Tasmania is to Australia what Vancouver Island is to Canada—a rugged, picturesque island covered with temperate rainforests and populated by hardy locals and a number of fickle, hard-to-access slabs. The difference? Shipstern’s Bluff, one of the heaviest waves in the world, where Australian hell-men continue to redefine what is survivable. Shippies perfectly symbolizes Tasmania as a whole—heavy yet beautiful way, cold yet alluring, and probably a touch too gnarly for 99% of the surfers out there. For the other 1%, it’s paradise.

The Surf: Tassie is known for slabs, and but there are also a number of points and beach breaks on the island. However, due to the cold weather, difficulty of access, and a high density of heavy waves, this should be considered an advanced to expert destination.

Five Waves Worth Surfing:

  1. Shipstern’s Bluff: The wave that started the slab obsession back in 2000. Before Shippies, there was only Teahupoo and The Box. Ever since the discovery of Tasmania’s most famous wave, a new death slab seems to pop up every other week. Nevertheless, the stepped-out mutant rights of Shipstern’s still rule the lot.
  2. Hobart: Tasmania’s capital houses a number of fickle righthand point breaks that go nuts the three or four days per year that they break.
  3. Lighthouse Beach: A quality beach break setup on the west coast.
  4. Marawah: With a number of quality setups in the vicinity, this town six hours out of Hobart is a decent base of operations for west coast exploration.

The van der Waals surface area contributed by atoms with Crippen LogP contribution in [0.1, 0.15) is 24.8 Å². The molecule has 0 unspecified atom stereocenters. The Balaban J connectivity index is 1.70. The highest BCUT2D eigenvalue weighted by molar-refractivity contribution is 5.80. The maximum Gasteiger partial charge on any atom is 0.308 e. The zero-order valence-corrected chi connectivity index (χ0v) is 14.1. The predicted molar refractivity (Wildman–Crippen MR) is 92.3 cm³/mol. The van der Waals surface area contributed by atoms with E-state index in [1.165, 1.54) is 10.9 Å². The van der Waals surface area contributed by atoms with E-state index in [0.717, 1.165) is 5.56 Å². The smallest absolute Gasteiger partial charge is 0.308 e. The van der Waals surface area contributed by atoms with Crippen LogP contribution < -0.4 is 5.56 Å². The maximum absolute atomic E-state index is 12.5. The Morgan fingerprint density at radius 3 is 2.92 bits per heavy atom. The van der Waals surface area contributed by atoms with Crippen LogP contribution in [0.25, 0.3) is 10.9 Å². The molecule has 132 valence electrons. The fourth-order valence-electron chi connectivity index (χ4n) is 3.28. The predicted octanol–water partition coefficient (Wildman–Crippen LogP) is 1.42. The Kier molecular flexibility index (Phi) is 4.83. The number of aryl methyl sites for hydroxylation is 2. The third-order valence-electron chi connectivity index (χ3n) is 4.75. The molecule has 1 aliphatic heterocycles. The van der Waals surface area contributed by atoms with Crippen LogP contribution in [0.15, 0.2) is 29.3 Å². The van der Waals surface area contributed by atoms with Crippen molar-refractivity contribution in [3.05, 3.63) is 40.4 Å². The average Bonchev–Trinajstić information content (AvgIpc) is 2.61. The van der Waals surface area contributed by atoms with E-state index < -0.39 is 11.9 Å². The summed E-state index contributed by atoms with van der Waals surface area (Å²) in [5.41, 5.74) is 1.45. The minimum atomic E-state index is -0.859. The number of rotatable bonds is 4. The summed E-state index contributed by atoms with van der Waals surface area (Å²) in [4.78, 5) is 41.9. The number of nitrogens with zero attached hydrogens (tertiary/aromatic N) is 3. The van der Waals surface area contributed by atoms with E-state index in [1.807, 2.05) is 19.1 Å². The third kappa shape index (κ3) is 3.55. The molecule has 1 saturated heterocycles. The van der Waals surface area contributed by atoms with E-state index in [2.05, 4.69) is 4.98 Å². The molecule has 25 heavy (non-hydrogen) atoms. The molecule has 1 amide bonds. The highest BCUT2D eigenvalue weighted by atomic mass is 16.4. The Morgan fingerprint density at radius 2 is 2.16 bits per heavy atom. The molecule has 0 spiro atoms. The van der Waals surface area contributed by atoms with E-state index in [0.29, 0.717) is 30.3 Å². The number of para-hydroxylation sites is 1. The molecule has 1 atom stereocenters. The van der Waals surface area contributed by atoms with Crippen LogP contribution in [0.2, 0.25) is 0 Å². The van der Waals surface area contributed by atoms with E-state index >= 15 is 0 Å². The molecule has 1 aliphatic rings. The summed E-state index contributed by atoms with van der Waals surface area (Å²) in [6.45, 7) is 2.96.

5. Bluff Reef: A heavy righthand reef barrel on the west coast.

The Water: Clean but cold, the water in Tasmania is whipped into a frenzy by the Roaring Forties, and with surface temperatures ranging from 51–60 F (11–16 C) is only for the hardiest of cold water fanatics.

The Season: Although Tasmania enjoys short interval wind swell nearly year round, large ground swells come in the southern hemisphere’s winter (March through August), with the wind being a touch milder in the early season.

The Vibe: Tassie locals are pretty gnarly, and rumor has it that they are harboring a number of secret gems. However, the cold and fickle nature of Tasmania’s surf means that there aren’t a ton of wave riders on the island, so you should be able to find some waves to yourself with a bit of searching.

Things To Do: A large portion of Tasmania is made up of nature preserves and national parks, so for the naturalist and outdoorsman there are plenty of non-surf activities to keep you busy through the flat and/or stormy spells.

Where To Stay: A few of the larger cities (such as Hobart) have accommodations, but outside of these areas you’d to well to have a tent or caravan with you, or a local friend with a conveniently located hunting shack.

What To Bring: A shortboard, a bag full of miniguns, and a jet ski set up for tow-ins. A warm wetsuit (5/4/3mm with hood, booties, and gloves is advisable in winter). Warm clothing for cold, story weather. Good hiking boots. A first aid kid and any other survival gear you can think of.

Getting There: Hobart International Airport is the main international gateway into Tasmania, although there are also a number of domestic airports and a ferry between the island (Devonport) and the mainland (Melbourne). Australian visas can be arranged online prior to arrival. Airport code: HBA.